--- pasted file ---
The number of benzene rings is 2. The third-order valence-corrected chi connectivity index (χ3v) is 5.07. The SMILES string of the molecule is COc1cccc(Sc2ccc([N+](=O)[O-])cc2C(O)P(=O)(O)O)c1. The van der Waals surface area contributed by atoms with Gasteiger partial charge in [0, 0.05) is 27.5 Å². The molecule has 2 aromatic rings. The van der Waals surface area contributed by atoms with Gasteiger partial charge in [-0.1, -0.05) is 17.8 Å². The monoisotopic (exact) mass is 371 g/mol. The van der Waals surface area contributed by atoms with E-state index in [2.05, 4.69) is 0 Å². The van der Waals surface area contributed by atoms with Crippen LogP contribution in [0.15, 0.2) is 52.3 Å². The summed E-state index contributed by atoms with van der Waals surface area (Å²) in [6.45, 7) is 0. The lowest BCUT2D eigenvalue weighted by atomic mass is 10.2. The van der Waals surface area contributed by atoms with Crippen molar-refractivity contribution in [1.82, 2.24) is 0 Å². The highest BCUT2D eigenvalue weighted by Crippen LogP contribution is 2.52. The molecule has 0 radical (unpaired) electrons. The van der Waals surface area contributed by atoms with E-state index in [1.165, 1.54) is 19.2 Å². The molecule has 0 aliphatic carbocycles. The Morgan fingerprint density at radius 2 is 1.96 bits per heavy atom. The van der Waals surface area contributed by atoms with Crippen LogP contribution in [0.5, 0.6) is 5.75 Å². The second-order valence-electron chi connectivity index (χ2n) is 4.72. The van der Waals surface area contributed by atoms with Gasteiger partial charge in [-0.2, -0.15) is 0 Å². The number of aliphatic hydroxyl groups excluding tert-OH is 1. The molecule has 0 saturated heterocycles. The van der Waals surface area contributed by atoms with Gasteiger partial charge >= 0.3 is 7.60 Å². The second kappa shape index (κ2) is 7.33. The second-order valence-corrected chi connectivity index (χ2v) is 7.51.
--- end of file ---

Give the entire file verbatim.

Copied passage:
The number of benzene rings is 2. The third-order valence-corrected chi connectivity index (χ3v) is 5.07. The SMILES string of the molecule is COc1cccc(Sc2ccc([N+](=O)[O-])cc2C(O)P(=O)(O)O)c1. The van der Waals surface area contributed by atoms with Gasteiger partial charge in [0, 0.05) is 27.5 Å². The molecule has 2 aromatic rings. The van der Waals surface area contributed by atoms with Gasteiger partial charge in [-0.1, -0.05) is 17.8 Å². The monoisotopic (exact) mass is 371 g/mol. The van der Waals surface area contributed by atoms with E-state index in [2.05, 4.69) is 0 Å². The van der Waals surface area contributed by atoms with Crippen LogP contribution in [0.15, 0.2) is 52.3 Å². The summed E-state index contributed by atoms with van der Waals surface area (Å²) in [6.45, 7) is 0. The lowest BCUT2D eigenvalue weighted by atomic mass is 10.2. The van der Waals surface area contributed by atoms with Crippen molar-refractivity contribution in [1.82, 2.24) is 0 Å². The highest BCUT2D eigenvalue weighted by Crippen LogP contribution is 2.52. The molecule has 0 radical (unpaired) electrons. The van der Waals surface area contributed by atoms with E-state index in [1.165, 1.54) is 19.2 Å². The molecule has 0 aliphatic carbocycles. The Morgan fingerprint density at radius 2 is 1.96 bits per heavy atom. The van der Waals surface area contributed by atoms with Crippen LogP contribution in [0.5, 0.6) is 5.75 Å². The second-order valence-electron chi connectivity index (χ2n) is 4.72. The van der Waals surface area contributed by atoms with Gasteiger partial charge in [-0.2, -0.15) is 0 Å². The number of aliphatic hydroxyl groups excluding tert-OH is 1. The molecule has 0 saturated heterocycles. The van der Waals surface area contributed by atoms with Gasteiger partial charge >= 0.3 is 7.60 Å². The second kappa shape index (κ2) is 7.33. The second-order valence-corrected chi connectivity index (χ2v) is 7.51.